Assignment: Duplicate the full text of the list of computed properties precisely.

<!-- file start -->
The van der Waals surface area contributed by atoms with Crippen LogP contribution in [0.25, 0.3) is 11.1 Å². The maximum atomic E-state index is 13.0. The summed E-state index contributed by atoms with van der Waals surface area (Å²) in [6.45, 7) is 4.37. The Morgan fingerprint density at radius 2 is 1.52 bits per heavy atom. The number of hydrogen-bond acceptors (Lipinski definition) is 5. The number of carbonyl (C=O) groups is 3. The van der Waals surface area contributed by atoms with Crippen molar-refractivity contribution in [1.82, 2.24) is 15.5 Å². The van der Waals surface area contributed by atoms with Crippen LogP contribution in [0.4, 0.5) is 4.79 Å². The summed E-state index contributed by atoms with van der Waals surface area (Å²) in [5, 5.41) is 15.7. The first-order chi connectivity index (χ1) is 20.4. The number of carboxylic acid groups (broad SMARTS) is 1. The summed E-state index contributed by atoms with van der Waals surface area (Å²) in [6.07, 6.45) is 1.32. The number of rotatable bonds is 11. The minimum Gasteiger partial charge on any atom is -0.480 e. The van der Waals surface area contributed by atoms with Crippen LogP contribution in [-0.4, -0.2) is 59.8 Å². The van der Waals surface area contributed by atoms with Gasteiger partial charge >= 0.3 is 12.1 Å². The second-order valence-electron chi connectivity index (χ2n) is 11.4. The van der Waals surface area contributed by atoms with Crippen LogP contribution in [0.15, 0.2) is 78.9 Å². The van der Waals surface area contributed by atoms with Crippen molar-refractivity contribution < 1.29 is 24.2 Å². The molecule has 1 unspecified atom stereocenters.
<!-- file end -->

The van der Waals surface area contributed by atoms with Crippen LogP contribution in [0.25, 0.3) is 11.1 Å². The maximum atomic E-state index is 13.0. The summed E-state index contributed by atoms with van der Waals surface area (Å²) in [6.45, 7) is 4.37. The Morgan fingerprint density at radius 2 is 1.52 bits per heavy atom. The number of hydrogen-bond acceptors (Lipinski definition) is 5. The number of carbonyl (C=O) groups is 3. The van der Waals surface area contributed by atoms with Crippen molar-refractivity contribution in [1.82, 2.24) is 15.5 Å². The van der Waals surface area contributed by atoms with Crippen LogP contribution in [0.4, 0.5) is 4.79 Å². The summed E-state index contributed by atoms with van der Waals surface area (Å²) in [5, 5.41) is 15.7. The first-order chi connectivity index (χ1) is 20.4. The number of carboxylic acid groups (broad SMARTS) is 1. The summed E-state index contributed by atoms with van der Waals surface area (Å²) in [6.07, 6.45) is 1.32. The number of rotatable bonds is 11. The minimum Gasteiger partial charge on any atom is -0.480 e. The van der Waals surface area contributed by atoms with Crippen LogP contribution in [-0.4, -0.2) is 59.8 Å². The van der Waals surface area contributed by atoms with Gasteiger partial charge >= 0.3 is 12.1 Å². The second-order valence-electron chi connectivity index (χ2n) is 11.4. The van der Waals surface area contributed by atoms with Crippen LogP contribution in [0.15, 0.2) is 78.9 Å². The van der Waals surface area contributed by atoms with Crippen molar-refractivity contribution < 1.29 is 24.2 Å². The molecule has 1 unspecified atom stereocenters.